Five Card Stud

Nicholas Chennault ~ September 22, 2014

Five Card Stud (aka 5 Card Stud)—Dean Martin, Robert Mitchum, Roddy McDowell, Yaphet Kotto, Inger Stevens, Katherine Justice, John Anderson, Denver Pyle, Ted de Corsia (1968; Dir: Henry Hathaway)

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With a great production team, good cast (except for one), and decent budget, this should have been better.  The weakness is probably in the story and other aspects of the writing.  Directed by Henry Hathaway shortly before True Grit (one of his last movies), produced by Hal Wallis, with music by Maurice Jarré.

March 1, 1880:  Gambler Van Morgan (Dean Martin) is in a seven-man game of five card stud in Mama’s Place in Rincon, Colorado.  He takes a break and returns to the game minutes later, only to find that during his brief absence a stranger in the game was caught cheating and taken out to be lynched.  This is all driven by the local cattle baron’s son Nick Evers (a miscast Roddy McDowell).  When Morgan rides up to stop the hasty hanging, Nick pistol-whips him and he’s left in the street at Rincon.  Morgan leaves for Denver after paying a visit to the Evers ranch, where he says goodbye to Nick’s sister Nora (who’s clearly got a thing for him although he holds back) and punches Nick.

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The fatal game of the title.

The Rev. Jonathan Rudd (Robert Mitchum in another of his skeevy preacher roles) shows up in town to rejuvenate the church.  He’s clearly good with a gun, too.  Those in the fatal card game start to die one by one, with various forms of smothering and strangulation.  The movie at this point becomes a whodunit–or a who’s doing it, and why.  Morgan returns to Rincon and meets Lily Langston (Inger Stevens), the new local madam at a tonsorial parlor.  The town’s nerves are on edge, and some miners start a shootout.  As matters work out, Jonathan Rudd is the brother of the card cheater, and Nick has been feeding him the names of the card players one by one.  There’s some tension as to how things will work out until Rudd goes too far by believing Nick and killing bartender George (Yaphet Kotto), who was not a participant in the game.  At least Rudd then kills Nick and has a final showdown with Morgan.  Morgan leaves town for good, but he seems to have chosen Lily over Nora.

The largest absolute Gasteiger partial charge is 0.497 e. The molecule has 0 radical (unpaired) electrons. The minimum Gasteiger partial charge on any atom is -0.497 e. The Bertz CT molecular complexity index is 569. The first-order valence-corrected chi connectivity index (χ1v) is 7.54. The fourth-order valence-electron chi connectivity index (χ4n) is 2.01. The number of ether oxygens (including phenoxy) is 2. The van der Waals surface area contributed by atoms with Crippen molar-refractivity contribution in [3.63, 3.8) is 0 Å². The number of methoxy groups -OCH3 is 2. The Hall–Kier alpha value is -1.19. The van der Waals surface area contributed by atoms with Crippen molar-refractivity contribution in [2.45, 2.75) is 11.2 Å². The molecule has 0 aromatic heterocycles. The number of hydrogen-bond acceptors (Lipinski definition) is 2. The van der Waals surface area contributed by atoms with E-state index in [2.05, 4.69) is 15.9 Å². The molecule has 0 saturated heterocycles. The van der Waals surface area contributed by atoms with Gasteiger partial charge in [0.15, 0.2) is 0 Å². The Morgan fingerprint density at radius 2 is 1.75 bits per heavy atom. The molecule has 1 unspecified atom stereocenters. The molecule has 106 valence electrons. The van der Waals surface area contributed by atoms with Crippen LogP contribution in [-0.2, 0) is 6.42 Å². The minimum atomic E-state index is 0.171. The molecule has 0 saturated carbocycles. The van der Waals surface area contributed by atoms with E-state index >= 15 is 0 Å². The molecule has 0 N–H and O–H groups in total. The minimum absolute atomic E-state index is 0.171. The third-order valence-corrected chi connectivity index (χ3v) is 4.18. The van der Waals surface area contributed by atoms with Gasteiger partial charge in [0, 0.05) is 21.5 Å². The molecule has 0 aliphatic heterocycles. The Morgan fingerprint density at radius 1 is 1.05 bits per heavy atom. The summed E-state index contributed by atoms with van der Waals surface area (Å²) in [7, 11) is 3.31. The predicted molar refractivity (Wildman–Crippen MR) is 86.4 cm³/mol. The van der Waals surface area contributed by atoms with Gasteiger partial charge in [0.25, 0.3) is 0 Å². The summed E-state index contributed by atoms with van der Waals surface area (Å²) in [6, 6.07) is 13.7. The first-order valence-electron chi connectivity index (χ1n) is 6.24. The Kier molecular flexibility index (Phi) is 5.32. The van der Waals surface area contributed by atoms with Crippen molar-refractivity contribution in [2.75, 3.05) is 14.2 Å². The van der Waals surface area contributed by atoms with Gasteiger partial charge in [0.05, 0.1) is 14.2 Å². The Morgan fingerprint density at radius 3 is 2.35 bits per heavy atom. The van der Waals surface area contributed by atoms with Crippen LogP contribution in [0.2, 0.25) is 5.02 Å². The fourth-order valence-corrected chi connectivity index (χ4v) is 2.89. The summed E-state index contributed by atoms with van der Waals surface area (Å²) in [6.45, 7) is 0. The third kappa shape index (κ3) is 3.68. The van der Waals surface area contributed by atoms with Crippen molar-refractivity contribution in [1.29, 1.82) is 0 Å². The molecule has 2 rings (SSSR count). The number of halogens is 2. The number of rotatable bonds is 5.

A miscast Roddy McDowell doesn’t have enough of an edge for the role of Nick, and his accent doesn’t work.  Though this is a late western for Dean Martin (Rough Night in Jericho, Bandolero!, Showdown) and Inger Stevens (Firecreek, Hang ‘Em High), they are sometimes shot so their ages show.  That shouldn’t be the case, particularly with Stevens.  There is a good supporting cast:  Kotto, John Anderson (the local marshal), Denver Pyle (Sig Evers, father of Nick and Nora), Ruth Springford (Mama Malone, saloon proprietor).  The script has a flavor of late 1960s anti-establishment feeling about it, and a lot of people get killed.  There are several occasions when people seem conveniently not to hear gunshots.

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Gambler Van Morgan (Dean Martin), Madam Lily (Inger Stevens) and Rev. Jonathan Rudd (Robert Mitchum).

Van Morgan:  “You’ve preached a lot of funerals around here lately.  You got something new for this one?”

The Rev. Jonathan Rudd:  “The funeral is for the living, Mr. Morgan.  I’ll say what his folks want to hear:  that Nick Evers was a good son, a good brother, a loyal friend and a respected citizen.”

Morgan:  “You think you won’t gag on all that?”

Robert Mitchum narrowly escaped being crushed by a falling camera during shooting on this film.  The theme song (written by Jarré) is sung by Martin.  Screenwriter Marguerite Roberts also did True Grit.  This is a possible remake of 1950’s noir-ish Dark City (Charlton Heston’s screen debut).  Shot in color in Durango, Mexico.  103 minutes long.

 

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